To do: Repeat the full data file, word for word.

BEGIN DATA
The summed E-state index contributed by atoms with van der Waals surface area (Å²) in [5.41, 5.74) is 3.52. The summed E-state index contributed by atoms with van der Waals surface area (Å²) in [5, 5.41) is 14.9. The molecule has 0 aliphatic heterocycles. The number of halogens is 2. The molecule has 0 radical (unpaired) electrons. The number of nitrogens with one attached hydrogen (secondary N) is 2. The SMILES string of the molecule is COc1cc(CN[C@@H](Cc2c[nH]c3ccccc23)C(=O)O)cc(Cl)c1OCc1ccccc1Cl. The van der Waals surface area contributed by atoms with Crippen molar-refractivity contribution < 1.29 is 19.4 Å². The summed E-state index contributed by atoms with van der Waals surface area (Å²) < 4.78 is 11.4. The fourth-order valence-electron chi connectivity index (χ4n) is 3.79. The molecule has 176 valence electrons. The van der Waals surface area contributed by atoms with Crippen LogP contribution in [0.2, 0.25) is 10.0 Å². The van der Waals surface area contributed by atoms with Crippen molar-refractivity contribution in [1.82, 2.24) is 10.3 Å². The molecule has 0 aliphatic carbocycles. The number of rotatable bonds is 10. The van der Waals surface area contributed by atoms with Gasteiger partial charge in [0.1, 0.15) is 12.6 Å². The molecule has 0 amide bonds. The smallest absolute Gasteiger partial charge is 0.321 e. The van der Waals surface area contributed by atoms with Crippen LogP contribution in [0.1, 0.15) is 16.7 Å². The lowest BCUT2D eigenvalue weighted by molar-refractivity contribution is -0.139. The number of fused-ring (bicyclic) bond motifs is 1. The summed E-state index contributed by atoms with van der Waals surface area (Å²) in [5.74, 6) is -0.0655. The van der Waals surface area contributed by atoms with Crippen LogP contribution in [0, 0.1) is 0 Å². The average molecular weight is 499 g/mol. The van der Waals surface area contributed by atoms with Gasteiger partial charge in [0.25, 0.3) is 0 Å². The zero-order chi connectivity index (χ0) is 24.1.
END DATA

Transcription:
The summed E-state index contributed by atoms with van der Waals surface area (Å²) in [5.41, 5.74) is 3.52. The summed E-state index contributed by atoms with van der Waals surface area (Å²) in [5, 5.41) is 14.9. The molecule has 0 aliphatic heterocycles. The number of halogens is 2. The molecule has 0 radical (unpaired) electrons. The number of nitrogens with one attached hydrogen (secondary N) is 2. The SMILES string of the molecule is COc1cc(CN[C@@H](Cc2c[nH]c3ccccc23)C(=O)O)cc(Cl)c1OCc1ccccc1Cl. The van der Waals surface area contributed by atoms with Crippen molar-refractivity contribution < 1.29 is 19.4 Å². The summed E-state index contributed by atoms with van der Waals surface area (Å²) < 4.78 is 11.4. The fourth-order valence-electron chi connectivity index (χ4n) is 3.79. The molecule has 176 valence electrons. The van der Waals surface area contributed by atoms with Crippen LogP contribution in [0.2, 0.25) is 10.0 Å². The van der Waals surface area contributed by atoms with Crippen molar-refractivity contribution in [1.82, 2.24) is 10.3 Å². The molecule has 0 aliphatic carbocycles. The number of rotatable bonds is 10. The van der Waals surface area contributed by atoms with Gasteiger partial charge in [0.1, 0.15) is 12.6 Å². The molecule has 0 amide bonds. The smallest absolute Gasteiger partial charge is 0.321 e. The van der Waals surface area contributed by atoms with Crippen LogP contribution in [0.1, 0.15) is 16.7 Å². The lowest BCUT2D eigenvalue weighted by molar-refractivity contribution is -0.139. The number of fused-ring (bicyclic) bond motifs is 1. The summed E-state index contributed by atoms with van der Waals surface area (Å²) in [5.74, 6) is -0.0655. The van der Waals surface area contributed by atoms with Crippen LogP contribution in [0, 0.1) is 0 Å². The average molecular weight is 499 g/mol. The van der Waals surface area contributed by atoms with Gasteiger partial charge in [0.25, 0.3) is 0 Å². The zero-order chi connectivity index (χ0) is 24.1.